Dr. Robert Crumrine, longtime chair of our Department of Anesthesiology and Perioperative Medicine passes away
On a more somber note, I wanted to share the news of the recent passing of Dr. Robert Crumrine, longtime chair of our Department of Anesthesiology and Perioperative Medicine. Dr. Crumrine was one of the first 50 pediatric anesthesiologists in the country and a pioneer who changed the way babies and children are treated in the operating room with the creation of endotracheal tubes specifically for babies and child-friendly pre-op and post-op patient care, including murals down the hallways and the introduction of flavored anesthesia. He came to Augusta to become our third chair in 1985, a position he held until his retirement in 1999. During his tenure, he helped in the planning and construction of the Children’s Hospital of Georgia and helped to establish the College of Nursing’s Certified Registered Nurse Anesthetist program. An award named in his honor is given each year to a first-year MCG anesthesiology resident who best exemplifies the characteristics of an anesthesiologist — detail-oriented, skillful at procedures, calm in stressful situations, and warm and caring to ease patients’ anxiety. Our thoughts are with his many family and friends.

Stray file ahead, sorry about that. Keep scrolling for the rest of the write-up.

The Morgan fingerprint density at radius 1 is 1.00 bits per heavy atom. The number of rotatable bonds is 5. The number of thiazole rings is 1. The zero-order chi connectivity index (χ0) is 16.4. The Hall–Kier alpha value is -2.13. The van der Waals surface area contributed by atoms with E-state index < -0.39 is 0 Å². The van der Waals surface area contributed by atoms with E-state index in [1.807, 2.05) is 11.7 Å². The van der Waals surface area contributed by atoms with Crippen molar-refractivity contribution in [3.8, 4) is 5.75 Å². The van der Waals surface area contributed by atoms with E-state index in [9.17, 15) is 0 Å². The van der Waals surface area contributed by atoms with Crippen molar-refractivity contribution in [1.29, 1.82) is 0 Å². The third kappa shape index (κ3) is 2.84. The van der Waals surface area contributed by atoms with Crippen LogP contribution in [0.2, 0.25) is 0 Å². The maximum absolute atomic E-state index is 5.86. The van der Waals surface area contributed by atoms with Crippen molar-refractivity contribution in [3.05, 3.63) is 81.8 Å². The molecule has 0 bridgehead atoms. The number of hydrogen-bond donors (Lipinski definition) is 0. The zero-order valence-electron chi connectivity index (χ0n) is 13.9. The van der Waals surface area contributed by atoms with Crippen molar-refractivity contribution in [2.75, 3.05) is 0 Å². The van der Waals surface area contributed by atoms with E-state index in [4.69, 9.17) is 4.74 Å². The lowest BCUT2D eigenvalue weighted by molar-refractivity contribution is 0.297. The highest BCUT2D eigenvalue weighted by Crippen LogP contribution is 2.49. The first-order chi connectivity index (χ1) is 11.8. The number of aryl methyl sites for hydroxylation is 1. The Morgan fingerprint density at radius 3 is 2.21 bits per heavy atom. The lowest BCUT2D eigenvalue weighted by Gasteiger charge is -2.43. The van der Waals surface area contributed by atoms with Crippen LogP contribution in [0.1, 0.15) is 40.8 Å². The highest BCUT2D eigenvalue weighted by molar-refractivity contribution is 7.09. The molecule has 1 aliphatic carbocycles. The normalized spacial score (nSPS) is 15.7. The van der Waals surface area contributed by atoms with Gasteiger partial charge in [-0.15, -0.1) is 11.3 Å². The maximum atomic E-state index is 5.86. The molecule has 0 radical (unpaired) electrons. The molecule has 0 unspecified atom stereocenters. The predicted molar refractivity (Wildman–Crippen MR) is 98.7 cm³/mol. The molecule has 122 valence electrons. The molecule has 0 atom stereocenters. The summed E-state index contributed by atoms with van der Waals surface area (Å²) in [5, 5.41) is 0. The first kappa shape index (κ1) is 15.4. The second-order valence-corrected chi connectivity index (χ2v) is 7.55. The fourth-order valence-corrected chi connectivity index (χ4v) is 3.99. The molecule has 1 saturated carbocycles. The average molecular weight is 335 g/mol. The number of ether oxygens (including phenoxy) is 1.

Student talent show benefitting the Georgia Cancer Center is tonight
As we wrap up today, I wanted to take an opportunity to remind you about MCG’s Got Talent, a fundraising show featuring the many amazing artistic gifts of our medical students, that will be held tonight at the Maxwell Theater on the Summerville Campus. The executive director of this year’s show, second-year student Sruthi Dontu, tells me that about 35 students are performing in a variety of acts including bands, vocal solos, Bollywood dances, comedy acts and more. More than a dozen have also submitted their original artwork to be displayed. The art gallery opens at 7:30 and the show starts at 8 p.m. Tickets are $10 at the door and the proceeds from this year’s show will benefit our Georgia Cancer Center.
All my best to you,
David C. Hess, MD
Dean, Medical College of Georgia
Sept 15 – MCG Faculty Senate Meeting, noon, Natalie and Lansing B. Lee Jr. Auditorium
Oct 21 – MCG White Coat Ceremony, 2 p.m., TBD
Oct 27 – MCG Faculty Senate Meeting, noon, Natalie and Lansing B. Lee Jr. Auditorium
Nov 16 – MCG Faculty Senate Meeting, noon, Natalie and Lansing B. Lee Jr. Auditorium
Nov 17 – Body Donation Memorial Service, 1 p.m., Natalie and Lansing B. Lee Jr. Auditorium